The Red Sox would get back to the ALCS in 1988 and 1990 but would lose in four games each time to Oakland. Evans, however, would continue to shine through the end of the decade. He had career highs in homers [34], RBIs [123] and batting averages [.305] in 1987 and would also lead the league for a third time in walks [106]. He hit 21 homers and drove in 111 in 1988 and added a 20-homer, 100-RBI season in 1989 before injuries slowed him in 1990 and limiting him to 123 games.

“For me, in those years, he was the best right fielder in baseball,” said Luis Tiant, who played with Evans from 1972 to 1978. “He could catch the ball, he played hard and he kept the runner honest. He could throw the ball right where he wanted to, on the money all the time. He came a long way and got better every year. I want him playing for me anytime. He saved me a lot of games and a lot of runs.

“He came ready to play every day. He’d come to beat you with his arm, his glove or his bat. You don’t mess with him, either, he was tough. He didn’t take anything from anyone.”

DWIGHT EVANS AN ORIOLE?

The Red Sox, however, decided that he would no longer be the productive player he had been and decided not to re-sign him in the fall of 1990. The 123 games in which Evans appeared that season were his lowest non-strike season total since 1977. Still, he hit 13 homers and drove in 63 runs while hitting .249. He was also only one year removed from a 20-homer, 100 RBI season but Boston remained steadfast in its decision.

“Yes it bugs me [that I didn’t play my entire career in Boston],” Evans said. “Everyone asked me why go to Baltimore? Because I got fired in Boston – and where I come from, you keep playing until you’re told to go home. I enjoyed myself in Baltimore, my wife was raised in Baltimore and I got to play with the Ripkens.

“The father [Cal, Sr.] came to me one time when I was sitting on the bench [early in the day before a game]. I was in a slump and I was 39 years old but I got to the park early. He says to me, ‘You think you’re finished, don’t you?’. I’m thinking yeah, well, it kind of entered my mind at 39. He said, ‘You’re not finished, you’re just doing a few things wrong’. He got me in the cage and threw to me for 30 minutes and it worked. He was right. I was just doing some things that needed to be straightened out.”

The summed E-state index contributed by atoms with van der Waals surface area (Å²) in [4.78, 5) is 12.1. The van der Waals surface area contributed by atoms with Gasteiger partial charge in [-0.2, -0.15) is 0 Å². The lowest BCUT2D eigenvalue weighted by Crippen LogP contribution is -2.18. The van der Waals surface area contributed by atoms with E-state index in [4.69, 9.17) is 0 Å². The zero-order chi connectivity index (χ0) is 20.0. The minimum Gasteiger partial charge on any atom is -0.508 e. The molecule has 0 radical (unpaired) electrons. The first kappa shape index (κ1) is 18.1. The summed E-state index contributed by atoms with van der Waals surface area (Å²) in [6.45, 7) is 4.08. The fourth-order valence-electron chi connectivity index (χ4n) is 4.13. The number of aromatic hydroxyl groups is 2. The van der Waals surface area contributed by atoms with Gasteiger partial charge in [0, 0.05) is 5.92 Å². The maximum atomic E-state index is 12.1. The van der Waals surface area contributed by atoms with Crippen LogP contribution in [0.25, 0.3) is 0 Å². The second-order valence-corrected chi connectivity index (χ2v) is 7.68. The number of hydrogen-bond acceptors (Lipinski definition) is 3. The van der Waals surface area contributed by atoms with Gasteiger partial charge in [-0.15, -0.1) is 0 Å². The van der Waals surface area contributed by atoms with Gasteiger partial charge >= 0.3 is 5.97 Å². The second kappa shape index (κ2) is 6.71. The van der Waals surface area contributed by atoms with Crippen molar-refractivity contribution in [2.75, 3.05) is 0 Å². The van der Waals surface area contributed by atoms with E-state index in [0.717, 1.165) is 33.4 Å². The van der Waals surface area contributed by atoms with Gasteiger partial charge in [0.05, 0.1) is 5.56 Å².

Evans hit .270 with six homers and 38 RBIs in 270 at-bats for the O’s. Baltimore, however, released him the following spring.

“I think I could have played another year,” Evans said. “I played at 39 and I was coming off a broken bone in my back. That winter I had worked so hard to strengthen that area and I was so healthy. But they released me in Spring Training. They thought I wanted to go elsewhere. My last at-bat was a base hit. I hit a bullet up the middle against the Cardinals. It was a tough time for me because I felt I could play another year.”

His 2,446th and final regular season Major League hit was a fifth-inning single off Detroit’s Frank Tanana, a former Boston teammate, on Oct. 6, 1991.

“Dwight was a great teammate and the consummate pro,” Tanana said. “He was a real battler at the plate; not an easy out, that’s for sure. He was a wonderful hitter and had a rifle for an arm as an outfielder.

“A total player.”

Covered a Mets-Astros doubleheader in 1987 and never looked back. Spent eight years at MLB.com, more than half of that as the Mets beat writer. Had one beat writer from another newspaper threaten to kill him in an elevator at the winter meetings. The other half was as MiLB.com’s staff historian. Worked three years in Philly at Comcast covering the Phillies’ minor leagues and doing weekly TV spots. Author of the popular blog The Bobblist, which covers everything A to Z in the world of bobbleheads. Really.